16. Ebola Virus Disease anja.boehme.pdf
The BBC reports in a study that frequent outbreaks of Ebola may have resulted in the deaths of 5,000
As of August 30, 2007, 103 people (100 adults and three children) were infected by a suspected
hemorrhagic fever outbreak in the village of Kampungu, Democratic Republic of the Congo. The
outbreak started after the funerals of two village chiefs, and 217 people in four villages fell ill. The
World Health Organization sent a team to take blood samples for analysis and confirmed that many of
the cases are the result of Ebolavirus. The Congo's last major Ebola epidemic killed 245 people in
1995 in Kikwit, about 200 miles (320 km) from the source of the August 2007 outbreak.
On November 30, 2007, the Uganda Ministry of Health confirmed an outbreak of Ebola in the
Bundibugyo District. After confirmation of samples tested by the United States National Reference
Laboratories and the Centers for Disease Control, the World Health Organization confirmed the
presence of a new species of Ebolavirus which is now tentatively named Bundibugyo. The epidemic
came to an official end on February 20, 2008. While it lasted, 149 cases of this new strain were
reported, and 37 of those led to deaths.
An International Symposium to explore the environment and filovirus, cell system and filovirus
interaction, and filovirus treatment and prevention was held at Centre Culturel Français, Libreville,
Gabon, during March 2008. The virus appeared in southern Kasai Occidental on November 27, 2008,
and blood and stool samples were sent to laboratories in Gabon and South Africa for identification.
On December 25, 2008, a mysterious disease that had killed 11 and infected 21 people in southern
Democratic Republic of Congo was identified as the Ebola virus. Doctors Without Borders reported 11
deaths as of Monday 29 December 2008 in the Western Kasai province of the Democratic Republic of
Congo, stating that a further 24 cases were being treated. In January 2009, Angola closed down part
of its border with DRC to prevent the spread of the outbreak.
On March 12, 2009, an unidentified 45-year-old scientist from Germany accidentally pricked her finger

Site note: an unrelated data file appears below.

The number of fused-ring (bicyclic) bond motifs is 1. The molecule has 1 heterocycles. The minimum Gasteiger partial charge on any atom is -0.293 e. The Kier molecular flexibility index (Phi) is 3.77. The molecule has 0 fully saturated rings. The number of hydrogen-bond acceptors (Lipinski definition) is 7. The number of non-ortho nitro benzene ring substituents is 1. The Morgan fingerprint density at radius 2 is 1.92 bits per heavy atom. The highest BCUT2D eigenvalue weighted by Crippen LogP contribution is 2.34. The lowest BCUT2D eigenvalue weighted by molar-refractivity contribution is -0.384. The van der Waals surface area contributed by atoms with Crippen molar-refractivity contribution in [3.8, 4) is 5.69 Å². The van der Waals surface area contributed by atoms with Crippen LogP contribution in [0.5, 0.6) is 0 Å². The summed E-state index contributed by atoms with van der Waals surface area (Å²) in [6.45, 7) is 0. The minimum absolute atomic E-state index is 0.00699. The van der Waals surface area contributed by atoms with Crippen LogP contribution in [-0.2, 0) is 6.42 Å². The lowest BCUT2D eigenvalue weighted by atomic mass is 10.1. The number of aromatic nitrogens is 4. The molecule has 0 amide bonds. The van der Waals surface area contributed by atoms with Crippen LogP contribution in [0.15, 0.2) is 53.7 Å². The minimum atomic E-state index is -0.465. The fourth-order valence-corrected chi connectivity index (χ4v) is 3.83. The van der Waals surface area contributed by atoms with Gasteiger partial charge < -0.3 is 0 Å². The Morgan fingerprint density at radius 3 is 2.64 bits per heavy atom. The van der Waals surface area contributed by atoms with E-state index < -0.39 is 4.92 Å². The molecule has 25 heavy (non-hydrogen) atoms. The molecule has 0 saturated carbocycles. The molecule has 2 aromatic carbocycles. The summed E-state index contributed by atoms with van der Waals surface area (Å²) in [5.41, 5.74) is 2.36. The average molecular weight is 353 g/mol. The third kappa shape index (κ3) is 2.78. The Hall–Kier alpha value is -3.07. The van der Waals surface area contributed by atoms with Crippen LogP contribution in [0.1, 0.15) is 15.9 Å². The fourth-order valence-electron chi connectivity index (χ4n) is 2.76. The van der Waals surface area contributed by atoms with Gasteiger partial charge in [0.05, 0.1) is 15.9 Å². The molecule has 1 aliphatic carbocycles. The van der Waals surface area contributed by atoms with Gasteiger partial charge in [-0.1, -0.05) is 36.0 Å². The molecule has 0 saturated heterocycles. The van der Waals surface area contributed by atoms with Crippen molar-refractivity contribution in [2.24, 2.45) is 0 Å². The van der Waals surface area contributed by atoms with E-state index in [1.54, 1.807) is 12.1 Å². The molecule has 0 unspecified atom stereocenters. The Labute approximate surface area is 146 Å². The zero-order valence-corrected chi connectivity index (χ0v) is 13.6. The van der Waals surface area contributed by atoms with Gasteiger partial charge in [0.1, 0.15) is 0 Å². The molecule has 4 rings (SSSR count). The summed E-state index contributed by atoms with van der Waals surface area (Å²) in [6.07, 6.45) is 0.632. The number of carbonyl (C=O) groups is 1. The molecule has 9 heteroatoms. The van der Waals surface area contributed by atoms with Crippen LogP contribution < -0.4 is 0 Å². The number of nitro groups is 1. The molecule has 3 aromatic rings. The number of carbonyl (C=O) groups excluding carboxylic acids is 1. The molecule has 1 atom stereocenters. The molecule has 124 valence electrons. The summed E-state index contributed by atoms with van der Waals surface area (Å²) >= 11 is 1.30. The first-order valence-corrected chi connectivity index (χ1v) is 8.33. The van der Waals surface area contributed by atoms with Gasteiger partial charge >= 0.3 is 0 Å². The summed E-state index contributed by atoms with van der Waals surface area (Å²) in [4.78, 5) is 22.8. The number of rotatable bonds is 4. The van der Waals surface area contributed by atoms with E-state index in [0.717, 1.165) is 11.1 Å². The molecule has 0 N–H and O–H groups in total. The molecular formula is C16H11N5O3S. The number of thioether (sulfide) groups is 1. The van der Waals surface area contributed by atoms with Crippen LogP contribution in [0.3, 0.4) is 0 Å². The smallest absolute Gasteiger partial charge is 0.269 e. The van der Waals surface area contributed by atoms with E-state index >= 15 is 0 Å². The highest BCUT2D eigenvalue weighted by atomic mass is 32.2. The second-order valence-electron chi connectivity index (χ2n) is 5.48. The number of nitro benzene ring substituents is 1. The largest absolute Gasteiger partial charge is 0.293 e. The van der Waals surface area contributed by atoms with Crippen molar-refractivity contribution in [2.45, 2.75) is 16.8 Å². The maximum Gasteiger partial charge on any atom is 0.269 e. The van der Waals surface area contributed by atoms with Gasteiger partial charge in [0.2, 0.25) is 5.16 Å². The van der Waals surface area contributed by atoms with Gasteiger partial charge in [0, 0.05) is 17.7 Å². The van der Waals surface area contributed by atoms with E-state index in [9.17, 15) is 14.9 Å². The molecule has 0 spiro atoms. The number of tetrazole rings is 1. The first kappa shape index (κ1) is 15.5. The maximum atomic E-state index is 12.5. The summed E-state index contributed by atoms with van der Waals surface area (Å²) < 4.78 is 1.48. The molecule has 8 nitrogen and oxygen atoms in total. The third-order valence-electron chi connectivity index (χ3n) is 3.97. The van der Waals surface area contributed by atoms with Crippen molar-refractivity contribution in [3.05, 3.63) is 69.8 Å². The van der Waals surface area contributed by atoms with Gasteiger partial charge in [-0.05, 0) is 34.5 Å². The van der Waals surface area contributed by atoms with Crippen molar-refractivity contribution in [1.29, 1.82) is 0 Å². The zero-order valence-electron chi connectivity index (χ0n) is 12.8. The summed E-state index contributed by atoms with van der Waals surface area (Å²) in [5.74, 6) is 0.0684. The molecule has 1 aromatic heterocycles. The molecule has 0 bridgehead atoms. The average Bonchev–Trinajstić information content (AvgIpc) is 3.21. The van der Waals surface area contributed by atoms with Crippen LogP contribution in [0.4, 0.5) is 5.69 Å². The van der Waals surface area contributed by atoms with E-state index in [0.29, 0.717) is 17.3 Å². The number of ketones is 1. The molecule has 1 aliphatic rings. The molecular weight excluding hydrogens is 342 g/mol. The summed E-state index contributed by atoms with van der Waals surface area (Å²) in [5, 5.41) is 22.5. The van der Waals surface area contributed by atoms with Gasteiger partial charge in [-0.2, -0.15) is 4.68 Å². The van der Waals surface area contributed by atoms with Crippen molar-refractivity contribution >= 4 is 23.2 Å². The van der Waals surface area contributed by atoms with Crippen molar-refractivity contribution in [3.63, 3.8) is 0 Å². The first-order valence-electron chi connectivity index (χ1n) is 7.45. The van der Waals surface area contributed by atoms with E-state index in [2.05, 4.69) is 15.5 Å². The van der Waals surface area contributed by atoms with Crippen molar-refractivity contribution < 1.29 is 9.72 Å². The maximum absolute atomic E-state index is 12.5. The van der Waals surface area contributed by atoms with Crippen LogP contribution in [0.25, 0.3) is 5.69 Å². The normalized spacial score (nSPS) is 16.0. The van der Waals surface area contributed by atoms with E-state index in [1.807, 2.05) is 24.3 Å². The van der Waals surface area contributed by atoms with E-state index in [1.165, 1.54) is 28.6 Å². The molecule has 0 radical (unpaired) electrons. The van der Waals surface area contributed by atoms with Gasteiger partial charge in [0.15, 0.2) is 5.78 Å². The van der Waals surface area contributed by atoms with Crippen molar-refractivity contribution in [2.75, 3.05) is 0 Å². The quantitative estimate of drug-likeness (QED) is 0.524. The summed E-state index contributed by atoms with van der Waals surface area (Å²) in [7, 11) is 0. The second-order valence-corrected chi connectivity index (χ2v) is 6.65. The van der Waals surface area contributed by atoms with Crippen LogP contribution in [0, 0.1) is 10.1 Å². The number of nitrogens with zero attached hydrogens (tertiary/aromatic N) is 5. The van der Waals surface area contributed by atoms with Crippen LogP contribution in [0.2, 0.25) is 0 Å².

with a needle used to inject Ebola into lab mice. She was given an experimental vaccine never before
used on humans. Since the peak period for an outbreak during the 21-day Ebola incubation period
has passed as of April 2, 2009, she has been declared healthy and safe. It remains unclear whether
or not she was ever actually infected with the virus.
In May 2011, a 12-year-old girl in Uganda died from Ebola (Sudan subspecies). No further cases
In December 2011, an unidentified woman presented at a Nairobi hospital with "Ebola-like symptoms"
and subsequently expired. The pathogen has yet to be identified.
For more about the outbreak in Virginia, see Reston ebolavirus.
Ebolavirus first emerged in 1976 in outbreaks of Ebola hemorrhagic fever in Zaire and Sudan. The
strain of Ebola that broke out in Zaire has one of the highest case fatality rates of any human
pathogenic virus, roughly 90%, with case-fatality rates at 88% in 1976, 59% in 1994, 81% in 1995,
73% in 1996, 80% in 2001–2002, and 90% in 2003. The strain that broke out later in Sudan has a
case fatality rate of around 50%. The virus is believed to be transmitted to humans via contact with an
infected animal host. The virus is then transmitted to other people that come into contact with blood
and bodily fluids of the infected person, and by human contact with contaminated medical equipment
such as needles. Both of these infectious mechanisms will occur in clinical (nosocomial) and nonclinical situations. Due to the high fatality rate, the rapidity of demise, and the often remote areas
where infections occur, the potential for widespread epidemic outbreaks is considered low.
Proceedings of an International Colloquium on Ebola Virus Infection and Other Hemorrhagic Fevers
were held in Antwerp, Belgium, on December 6 through December 8 in 1977.